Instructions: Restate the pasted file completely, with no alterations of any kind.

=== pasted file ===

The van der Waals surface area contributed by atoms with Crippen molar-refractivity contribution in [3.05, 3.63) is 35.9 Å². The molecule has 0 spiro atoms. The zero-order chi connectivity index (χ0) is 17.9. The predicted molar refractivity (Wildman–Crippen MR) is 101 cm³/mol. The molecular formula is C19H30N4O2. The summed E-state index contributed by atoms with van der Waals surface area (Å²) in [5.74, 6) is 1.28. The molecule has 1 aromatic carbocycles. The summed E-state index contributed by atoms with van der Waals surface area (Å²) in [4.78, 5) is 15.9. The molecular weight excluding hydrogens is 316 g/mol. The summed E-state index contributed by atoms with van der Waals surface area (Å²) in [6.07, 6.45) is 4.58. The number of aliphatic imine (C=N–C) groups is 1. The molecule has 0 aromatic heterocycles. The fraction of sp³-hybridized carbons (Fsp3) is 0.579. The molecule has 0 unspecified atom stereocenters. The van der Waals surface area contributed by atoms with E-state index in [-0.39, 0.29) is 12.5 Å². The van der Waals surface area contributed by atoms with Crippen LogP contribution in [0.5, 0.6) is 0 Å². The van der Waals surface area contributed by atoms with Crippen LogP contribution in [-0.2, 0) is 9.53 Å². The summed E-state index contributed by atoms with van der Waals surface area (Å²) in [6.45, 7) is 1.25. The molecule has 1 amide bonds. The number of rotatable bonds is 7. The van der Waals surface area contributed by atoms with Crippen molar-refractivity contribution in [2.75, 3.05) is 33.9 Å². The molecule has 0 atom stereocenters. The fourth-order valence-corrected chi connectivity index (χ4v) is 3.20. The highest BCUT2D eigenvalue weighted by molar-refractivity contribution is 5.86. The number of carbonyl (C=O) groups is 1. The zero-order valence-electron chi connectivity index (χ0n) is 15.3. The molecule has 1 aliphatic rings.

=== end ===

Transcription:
The van der Waals surface area contributed by atoms with Crippen molar-refractivity contribution in [3.05, 3.63) is 35.9 Å². The molecule has 0 spiro atoms. The zero-order chi connectivity index (χ0) is 17.9. The predicted molar refractivity (Wildman–Crippen MR) is 101 cm³/mol. The molecular formula is C19H30N4O2. The summed E-state index contributed by atoms with van der Waals surface area (Å²) in [5.74, 6) is 1.28. The molecule has 1 aromatic carbocycles. The summed E-state index contributed by atoms with van der Waals surface area (Å²) in [4.78, 5) is 15.9. The molecular weight excluding hydrogens is 316 g/mol. The summed E-state index contributed by atoms with van der Waals surface area (Å²) in [6.07, 6.45) is 4.58. The number of aliphatic imine (C=N–C) groups is 1. The molecule has 0 aromatic heterocycles. The fraction of sp³-hybridized carbons (Fsp3) is 0.579. The molecule has 0 unspecified atom stereocenters. The van der Waals surface area contributed by atoms with E-state index in [-0.39, 0.29) is 12.5 Å². The van der Waals surface area contributed by atoms with Crippen LogP contribution in [0.5, 0.6) is 0 Å². The van der Waals surface area contributed by atoms with Crippen LogP contribution in [-0.2, 0) is 9.53 Å². The summed E-state index contributed by atoms with van der Waals surface area (Å²) in [6.45, 7) is 1.25. The molecule has 1 amide bonds. The number of rotatable bonds is 7. The van der Waals surface area contributed by atoms with Crippen molar-refractivity contribution in [2.75, 3.05) is 33.9 Å². The molecule has 0 atom stereocenters. The fourth-order valence-corrected chi connectivity index (χ4v) is 3.20. The highest BCUT2D eigenvalue weighted by molar-refractivity contribution is 5.86. The number of carbonyl (C=O) groups is 1. The zero-order valence-electron chi connectivity index (χ0n) is 15.3. The molecule has 1 aliphatic rings.